Sister Concepta Stanko

We commend to your charity the soul of our beloved

Sister Concepta Stanko

who departed this life on August 30, 2012

in the seventy-seventh year of her religious life

Age: 94 years, 4 months, 10 days

Resurrection Service: Tuesday, September, 4, 2012 at 4 p.m.

From her earliest years in Community, even to her passing into eternal life, Sister Concepta was aware of a call, not just the initial call to religious life, but the ongoing call that guided her response to the mission of the Congregation and its ministries. Like Ruth, in the Hebrew Scriptures, she knew that wherever she went, she was preceded by her Provident God.

Sister Concepta, baptized Dorothy Marie, was the second of ten children born to Mary Kozusko and John Stanko. Dorothy entered the Community from St. Michael’s Parish in Brownstown (Johnstown). Throughout her life, Sister Concepta maintained close bonds with her family, even when separated from them by distance.

As a young religious, Sister Concepta never dreamed of being a missionary. After teaching in the elementary schools of the diocese of Pittsburgh for 11 years, she was asked to go to Puerto Rico in 1949. Her mother had passed away the year before, and she did not want to leave her father. After saying “no” to the first two requests, Sister Concepta, the reluctant missionary, finally said “yes.” Her total of 31 years in Puerto Rico would prove that she indeed had a true missionary heart. She was willing to step outside of her comfort zone, away from family and friends, away from the culture, language, and social structures to which she was accustomed in order to educate, to heal, to bring hope, in a territory unknown to her.

Sister Concepta taught in the elementary schools in Utuado and Arecibo for eight years. She also traveled to the Campos on weekends to teach religion classes to the poor children who lived on the outskirts of town. The one constant in her life in her early years as a missionary was support of her Sisters in community who helped each other to endure the hardships of missionary work. The Sisters in Puerto Rico experienced the support and prayers from the Sisters “back home” as well. Intercommunity collaboration was also strong. The Sisters of all religious communities who served in Puerto Rico came together regularly to pray, socialize, and offer support to each other knowing that they were all far from home. After eight years on the Island, Concepta was asked to return to the States to be principal of St. Anne’s School in Castle Shannon and to serve as local superior (1957–63). At that time, St. Anne’s was the largest school in the diocese, with 800 children enrolled. During the time of her administration, the school would enroll 1,600 students. The parish built a new church and convent. The 32 Sisters assigned to St. Anne’s moved into their new convent in 1963. Shortly after that, Sister Concepta received a call to return to Puerto Rico. She served there another 23 years. During those years, she was principal at each of the three elementary schools staffed by the Community: San Miguel in Utuado, San Juan Bautista in Oracovis, and San Felipe in Arecibo. She guided San Felipe through Middle States accreditation.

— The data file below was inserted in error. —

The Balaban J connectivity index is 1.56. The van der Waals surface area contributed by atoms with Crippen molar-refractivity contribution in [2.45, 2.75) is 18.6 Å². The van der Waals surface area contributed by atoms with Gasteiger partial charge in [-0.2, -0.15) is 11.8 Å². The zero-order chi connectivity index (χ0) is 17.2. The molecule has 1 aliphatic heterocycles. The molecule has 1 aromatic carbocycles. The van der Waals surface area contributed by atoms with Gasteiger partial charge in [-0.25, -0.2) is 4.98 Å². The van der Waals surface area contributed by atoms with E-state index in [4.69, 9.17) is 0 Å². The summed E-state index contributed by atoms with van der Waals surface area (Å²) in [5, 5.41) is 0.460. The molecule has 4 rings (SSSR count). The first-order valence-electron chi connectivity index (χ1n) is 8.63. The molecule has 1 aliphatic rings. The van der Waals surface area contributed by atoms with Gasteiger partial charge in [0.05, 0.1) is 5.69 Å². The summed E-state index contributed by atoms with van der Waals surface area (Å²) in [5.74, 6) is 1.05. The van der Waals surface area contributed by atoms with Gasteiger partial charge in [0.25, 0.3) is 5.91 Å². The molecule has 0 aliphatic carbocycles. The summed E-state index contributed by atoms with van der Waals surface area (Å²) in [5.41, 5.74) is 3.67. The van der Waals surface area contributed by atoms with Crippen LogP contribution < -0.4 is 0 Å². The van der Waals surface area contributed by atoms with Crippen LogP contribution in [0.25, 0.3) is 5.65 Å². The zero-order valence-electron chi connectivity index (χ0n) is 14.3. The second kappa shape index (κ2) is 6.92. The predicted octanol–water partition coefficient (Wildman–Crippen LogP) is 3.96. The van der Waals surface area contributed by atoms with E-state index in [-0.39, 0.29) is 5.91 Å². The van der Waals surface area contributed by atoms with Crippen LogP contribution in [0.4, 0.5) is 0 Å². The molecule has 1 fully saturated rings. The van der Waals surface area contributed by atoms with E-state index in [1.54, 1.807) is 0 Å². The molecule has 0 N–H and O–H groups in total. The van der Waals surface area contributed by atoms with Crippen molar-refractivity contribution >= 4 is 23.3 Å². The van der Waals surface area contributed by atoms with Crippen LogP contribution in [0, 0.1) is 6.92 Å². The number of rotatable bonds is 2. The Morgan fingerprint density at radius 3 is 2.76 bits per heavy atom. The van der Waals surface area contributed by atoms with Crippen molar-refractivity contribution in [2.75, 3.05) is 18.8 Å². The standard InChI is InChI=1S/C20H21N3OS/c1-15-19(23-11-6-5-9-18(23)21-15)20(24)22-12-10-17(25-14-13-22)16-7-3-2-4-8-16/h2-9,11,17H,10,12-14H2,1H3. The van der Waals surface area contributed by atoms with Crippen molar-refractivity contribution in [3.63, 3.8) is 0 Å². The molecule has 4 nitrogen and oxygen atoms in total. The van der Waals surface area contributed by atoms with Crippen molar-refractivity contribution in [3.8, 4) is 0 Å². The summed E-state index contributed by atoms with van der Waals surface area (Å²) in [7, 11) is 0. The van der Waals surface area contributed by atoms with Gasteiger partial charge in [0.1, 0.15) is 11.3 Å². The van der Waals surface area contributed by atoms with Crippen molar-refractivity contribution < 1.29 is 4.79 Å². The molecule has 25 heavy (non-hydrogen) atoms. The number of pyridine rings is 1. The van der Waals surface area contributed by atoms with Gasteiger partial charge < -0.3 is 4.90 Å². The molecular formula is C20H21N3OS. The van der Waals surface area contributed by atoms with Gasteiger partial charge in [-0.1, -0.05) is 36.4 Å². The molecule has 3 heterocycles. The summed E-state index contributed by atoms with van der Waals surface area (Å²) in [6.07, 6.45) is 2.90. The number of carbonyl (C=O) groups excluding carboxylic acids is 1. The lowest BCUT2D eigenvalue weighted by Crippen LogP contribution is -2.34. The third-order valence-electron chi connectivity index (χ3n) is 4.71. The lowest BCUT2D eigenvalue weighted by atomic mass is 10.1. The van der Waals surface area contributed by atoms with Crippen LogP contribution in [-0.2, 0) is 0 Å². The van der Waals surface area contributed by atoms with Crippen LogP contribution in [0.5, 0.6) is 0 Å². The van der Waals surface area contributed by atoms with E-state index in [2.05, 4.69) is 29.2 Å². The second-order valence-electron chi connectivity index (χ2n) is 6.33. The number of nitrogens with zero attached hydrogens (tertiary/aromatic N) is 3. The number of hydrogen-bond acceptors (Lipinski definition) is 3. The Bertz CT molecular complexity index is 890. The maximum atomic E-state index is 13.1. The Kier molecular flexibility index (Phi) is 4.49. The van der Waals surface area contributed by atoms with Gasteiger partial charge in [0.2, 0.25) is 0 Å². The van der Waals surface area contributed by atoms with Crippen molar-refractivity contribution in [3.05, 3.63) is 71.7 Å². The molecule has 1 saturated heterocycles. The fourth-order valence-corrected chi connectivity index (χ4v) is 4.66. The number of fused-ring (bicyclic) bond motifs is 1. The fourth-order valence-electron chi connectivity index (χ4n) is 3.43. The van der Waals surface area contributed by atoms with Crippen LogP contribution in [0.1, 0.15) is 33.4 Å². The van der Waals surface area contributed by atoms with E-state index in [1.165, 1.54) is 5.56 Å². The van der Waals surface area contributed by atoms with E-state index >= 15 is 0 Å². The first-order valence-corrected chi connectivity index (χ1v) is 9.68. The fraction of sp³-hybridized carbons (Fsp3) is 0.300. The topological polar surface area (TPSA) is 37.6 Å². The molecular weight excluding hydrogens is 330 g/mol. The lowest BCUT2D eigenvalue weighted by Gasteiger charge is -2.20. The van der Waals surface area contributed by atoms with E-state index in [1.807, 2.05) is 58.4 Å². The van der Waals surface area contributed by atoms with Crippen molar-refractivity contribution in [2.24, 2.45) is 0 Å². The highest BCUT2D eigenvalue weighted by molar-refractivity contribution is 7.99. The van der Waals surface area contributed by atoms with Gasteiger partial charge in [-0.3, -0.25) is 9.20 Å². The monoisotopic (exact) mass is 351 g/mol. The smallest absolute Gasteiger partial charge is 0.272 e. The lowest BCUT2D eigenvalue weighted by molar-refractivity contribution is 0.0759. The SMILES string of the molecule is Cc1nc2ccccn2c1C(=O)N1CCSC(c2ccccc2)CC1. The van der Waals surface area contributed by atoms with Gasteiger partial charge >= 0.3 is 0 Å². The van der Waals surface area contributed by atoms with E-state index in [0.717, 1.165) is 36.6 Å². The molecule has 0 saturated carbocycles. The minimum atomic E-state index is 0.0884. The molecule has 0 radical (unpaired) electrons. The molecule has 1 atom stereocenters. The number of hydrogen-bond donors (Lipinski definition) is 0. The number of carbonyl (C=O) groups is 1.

Sister Concepta’s early years as a missionary shaped her for her next ministries. On her return from Puerto Rico, she would return to Castle Shannon. This time she answered the call to be director of the recently established St. Anne’s Day Care, which eventually became Providence Child Care Center South. She no longer shied away from new ventures. She ran a quality childcare program for 11 years. Just short of her 80th birthday, Sister Concepta embraced her final ministry, one to which she was faithful for the rest of her life. In order to enable Sister Alicia Schweitzer, with whom she served in Puerto Rico, to stay in active parish ministry longer, she agreed to form community with her and do the things for Sister Alicia that she was unable to do for herself because of early onset of Parkinson’s disease. This ministry would take Sister Concepta to St. Mary’s Parish in Export, Pa., for four years and to St. Anthony’s Parish in Charleston, WV, for nine months. Sister Concepta returned to the Provincial House with Sister Alicia in January 2003. Until her final illness, Sister Concepta served in this supportive ministry with Sister Alicia. It was a relationship reminiscent of our biblical foremothers, Ruth and Naomi.

Until the very end, Sister Concepta could pray, “Wherever I go, Provident God, You go before me. I depend on you for all I need for comfort and survival. Your people will be my people, and You will always be my God.”

Birthday: April 20

Written by Sister Maria Fest

The Pittsburgh Post-Gazette printed an obituary  and a beautiful article about Sister Concepta’s life.

If you would like to make a gift to the Sisters of Divine Providence in memory of Sister Concepta, visit our donation page.